Most of all, I hope you're doing something to protect yourself and your partner every time. In either case, that doesn't tell us, all by itself, anything about you, your value as a person, the state of your virginity or your sexual experience. To understand why people think the way they do about this, it's helpful to consider history. Ideally, it's also an experience that everyone involved enjoys and feels good about, and where no one is coming to it with the kinds of ideas many have through history. This is the reason people tend to most commonly think is why vaginal bleeding with intercourse happens: If you do or did have bleeding, you'll also want to chill with intercourse for a few days so that whatever that injury was has a chance to heal. Because this tissue wears away over time, the younger a woman or girl is when she has intercourse the more likely it is that there's more of the corona to wear away, and the more likely it is there will be some bleeding.
It should be something that you only choose to do when a given relationship feels ready for it, including you and a partner having engaged in other kinds of sex or masturbation together before so that you both have a good idea of when you are and are not aroused, what gets you there, and have developed some skills and comfort openly and honestly communicating about sex together, which certainly includes speaking up if something hurts or doesn't feel good, not just quietly suffering in silence or pretending sex feels good when it doesn't.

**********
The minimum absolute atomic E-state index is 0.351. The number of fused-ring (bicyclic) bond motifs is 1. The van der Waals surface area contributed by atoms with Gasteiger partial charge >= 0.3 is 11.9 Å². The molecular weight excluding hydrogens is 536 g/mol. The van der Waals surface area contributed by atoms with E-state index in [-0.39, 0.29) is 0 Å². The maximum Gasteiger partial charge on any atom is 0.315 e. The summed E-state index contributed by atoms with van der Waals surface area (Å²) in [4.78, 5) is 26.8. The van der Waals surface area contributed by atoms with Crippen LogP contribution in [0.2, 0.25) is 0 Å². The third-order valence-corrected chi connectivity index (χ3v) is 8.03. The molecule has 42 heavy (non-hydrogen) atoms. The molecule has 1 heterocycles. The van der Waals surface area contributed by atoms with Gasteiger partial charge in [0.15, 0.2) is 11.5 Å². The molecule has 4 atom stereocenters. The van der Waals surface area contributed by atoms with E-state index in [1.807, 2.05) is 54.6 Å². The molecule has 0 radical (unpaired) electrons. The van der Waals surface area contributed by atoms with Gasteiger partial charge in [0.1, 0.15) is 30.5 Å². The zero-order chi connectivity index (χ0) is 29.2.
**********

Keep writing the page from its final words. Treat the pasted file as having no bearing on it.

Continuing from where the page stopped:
Will I Bleed the First Time?
No need to be shy! So, plenty of women through history wound up not bleeding at all, absolutely including women who truly had not had any kind of sexual partnership before that time. The idea that women needed to prove a male partner or spouse got what they paid for through most of history, marriage involved financial exchanges and benefits when they married a virgin was the norm for most of history in many cultures, most certainly including Western culture. The "tokens" they're talking about are something like a sheet or wedding garment with a bloodstain, to "prove" she was, indeed, a virgin. Because of all of those kinds of ideas and cultural precedents, bleeding was usually seen as something that better well happen, and because sometimes "proof" needed to be shown that a woman was, in fact, a virgin as she said she was. So, I'm going to dig in here.